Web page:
Return Validation

The theft prevention system 100 can also provide for validation of products 118 when an RFID secured product 118 enters a store. When the “RFID secured” product 118 is determined to be entering a store, the transaction status database 110 can be reviewed and updated with the UPC and serial information (or other unique product identification code) and an indication that the product is entering the store. For example, the indication can be a code and/or purchase/location status identifier such as “entering the building not purchased” or “entering the building, previously properly purchased.”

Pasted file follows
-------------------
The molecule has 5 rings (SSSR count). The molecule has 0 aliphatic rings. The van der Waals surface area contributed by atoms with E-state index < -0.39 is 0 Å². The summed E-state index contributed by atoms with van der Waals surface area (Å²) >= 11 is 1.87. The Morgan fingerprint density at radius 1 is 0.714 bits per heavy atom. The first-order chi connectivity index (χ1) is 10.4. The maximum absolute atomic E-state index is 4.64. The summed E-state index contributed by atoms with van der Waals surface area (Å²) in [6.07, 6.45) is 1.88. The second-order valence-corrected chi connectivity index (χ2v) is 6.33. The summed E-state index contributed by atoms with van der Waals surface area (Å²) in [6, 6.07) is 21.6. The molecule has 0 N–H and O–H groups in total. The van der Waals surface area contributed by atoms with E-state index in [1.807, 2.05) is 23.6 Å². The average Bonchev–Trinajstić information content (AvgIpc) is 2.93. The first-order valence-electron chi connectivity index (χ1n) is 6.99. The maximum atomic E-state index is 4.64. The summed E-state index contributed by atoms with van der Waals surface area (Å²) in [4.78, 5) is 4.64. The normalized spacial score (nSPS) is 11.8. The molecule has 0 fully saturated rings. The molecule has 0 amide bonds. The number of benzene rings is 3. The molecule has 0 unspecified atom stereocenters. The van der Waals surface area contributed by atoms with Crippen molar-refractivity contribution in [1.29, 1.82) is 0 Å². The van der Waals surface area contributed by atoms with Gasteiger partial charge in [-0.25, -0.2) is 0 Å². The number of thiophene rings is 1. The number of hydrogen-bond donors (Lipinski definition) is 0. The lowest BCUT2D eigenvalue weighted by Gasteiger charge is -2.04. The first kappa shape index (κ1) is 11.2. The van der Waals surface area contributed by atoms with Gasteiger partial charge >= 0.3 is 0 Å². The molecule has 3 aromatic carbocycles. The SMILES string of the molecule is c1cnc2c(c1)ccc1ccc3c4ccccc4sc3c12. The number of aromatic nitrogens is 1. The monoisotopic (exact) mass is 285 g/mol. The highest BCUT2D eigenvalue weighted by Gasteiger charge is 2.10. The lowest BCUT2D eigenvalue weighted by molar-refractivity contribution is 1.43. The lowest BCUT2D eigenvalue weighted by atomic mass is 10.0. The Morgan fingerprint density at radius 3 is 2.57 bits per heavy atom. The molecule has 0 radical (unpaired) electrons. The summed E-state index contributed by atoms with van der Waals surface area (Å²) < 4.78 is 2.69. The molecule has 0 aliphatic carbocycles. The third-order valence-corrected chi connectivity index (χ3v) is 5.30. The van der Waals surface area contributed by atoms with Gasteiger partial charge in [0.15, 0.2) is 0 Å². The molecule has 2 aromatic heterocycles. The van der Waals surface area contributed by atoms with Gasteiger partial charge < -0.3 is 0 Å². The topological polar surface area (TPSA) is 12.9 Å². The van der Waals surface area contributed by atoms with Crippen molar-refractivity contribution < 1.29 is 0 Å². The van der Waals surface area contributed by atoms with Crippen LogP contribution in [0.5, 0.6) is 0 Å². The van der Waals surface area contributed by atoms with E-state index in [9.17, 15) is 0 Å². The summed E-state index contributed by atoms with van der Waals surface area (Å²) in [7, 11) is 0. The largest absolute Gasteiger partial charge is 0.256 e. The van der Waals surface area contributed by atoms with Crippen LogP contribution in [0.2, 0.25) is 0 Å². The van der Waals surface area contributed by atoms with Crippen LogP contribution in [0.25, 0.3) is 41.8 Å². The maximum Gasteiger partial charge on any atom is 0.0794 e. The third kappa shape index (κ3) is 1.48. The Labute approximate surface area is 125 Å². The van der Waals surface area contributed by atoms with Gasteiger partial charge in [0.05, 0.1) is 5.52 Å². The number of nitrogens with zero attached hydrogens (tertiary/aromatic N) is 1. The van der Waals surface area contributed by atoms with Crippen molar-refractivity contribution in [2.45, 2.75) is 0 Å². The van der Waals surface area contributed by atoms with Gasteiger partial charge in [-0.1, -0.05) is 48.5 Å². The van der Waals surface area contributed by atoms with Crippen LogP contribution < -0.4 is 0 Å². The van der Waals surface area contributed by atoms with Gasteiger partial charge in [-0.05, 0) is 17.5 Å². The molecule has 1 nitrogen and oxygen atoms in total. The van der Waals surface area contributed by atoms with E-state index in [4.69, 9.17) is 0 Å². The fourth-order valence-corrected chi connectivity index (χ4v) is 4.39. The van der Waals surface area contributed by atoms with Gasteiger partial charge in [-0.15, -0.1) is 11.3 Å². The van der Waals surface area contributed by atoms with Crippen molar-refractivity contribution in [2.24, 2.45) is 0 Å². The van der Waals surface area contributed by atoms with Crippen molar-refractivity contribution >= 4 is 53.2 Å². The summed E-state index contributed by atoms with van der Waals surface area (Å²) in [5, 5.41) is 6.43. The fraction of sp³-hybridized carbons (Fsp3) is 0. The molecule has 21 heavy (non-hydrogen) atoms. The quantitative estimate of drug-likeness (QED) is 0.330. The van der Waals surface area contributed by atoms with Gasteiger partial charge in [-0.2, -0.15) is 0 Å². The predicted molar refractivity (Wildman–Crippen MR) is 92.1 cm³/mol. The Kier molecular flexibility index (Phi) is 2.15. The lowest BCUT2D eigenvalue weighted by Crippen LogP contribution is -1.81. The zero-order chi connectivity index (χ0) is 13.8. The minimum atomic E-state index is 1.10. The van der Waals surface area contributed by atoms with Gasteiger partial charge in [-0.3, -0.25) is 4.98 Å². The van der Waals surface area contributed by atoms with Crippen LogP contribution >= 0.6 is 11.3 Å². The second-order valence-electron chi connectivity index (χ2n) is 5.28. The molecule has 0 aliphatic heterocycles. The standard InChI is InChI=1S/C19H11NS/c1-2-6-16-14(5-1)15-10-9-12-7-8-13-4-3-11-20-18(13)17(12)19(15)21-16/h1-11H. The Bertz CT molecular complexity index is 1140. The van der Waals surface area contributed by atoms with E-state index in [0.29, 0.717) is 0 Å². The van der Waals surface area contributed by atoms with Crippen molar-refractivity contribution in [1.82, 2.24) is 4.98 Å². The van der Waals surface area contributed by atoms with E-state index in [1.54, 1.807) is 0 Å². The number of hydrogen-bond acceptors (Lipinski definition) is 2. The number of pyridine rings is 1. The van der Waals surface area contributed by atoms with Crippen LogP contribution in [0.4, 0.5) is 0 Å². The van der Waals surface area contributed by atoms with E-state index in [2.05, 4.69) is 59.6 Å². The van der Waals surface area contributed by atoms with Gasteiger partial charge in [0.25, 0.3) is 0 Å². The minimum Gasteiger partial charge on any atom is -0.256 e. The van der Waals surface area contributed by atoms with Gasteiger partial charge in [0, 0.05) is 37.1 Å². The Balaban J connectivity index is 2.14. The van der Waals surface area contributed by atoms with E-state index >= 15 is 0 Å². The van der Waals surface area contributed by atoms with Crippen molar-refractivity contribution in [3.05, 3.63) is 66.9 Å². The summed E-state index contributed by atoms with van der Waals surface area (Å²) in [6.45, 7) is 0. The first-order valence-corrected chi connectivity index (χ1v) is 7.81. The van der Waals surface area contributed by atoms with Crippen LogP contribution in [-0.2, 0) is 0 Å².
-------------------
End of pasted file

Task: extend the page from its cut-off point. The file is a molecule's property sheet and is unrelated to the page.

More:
By verifying and updating the status of RFID secured products 118 that enter the store (i.e., whether the product 118 re-enters or enter for the first time), potential problems related to the product 118 entering the building without being purchased upon exit can be mitigated. For example, the theft prevention system 100 can prevent an alarm from being issued when a previously validly purchased product is returned to a store by a customer (e.g., to return the item) and then exits without being purchased (e.g., the customer decides not to return the item). This detailed product validation mechanism allows RFID secured products from other vendors or stores to enter a store using the theft prevention system 100 without erroneously tripping alarms.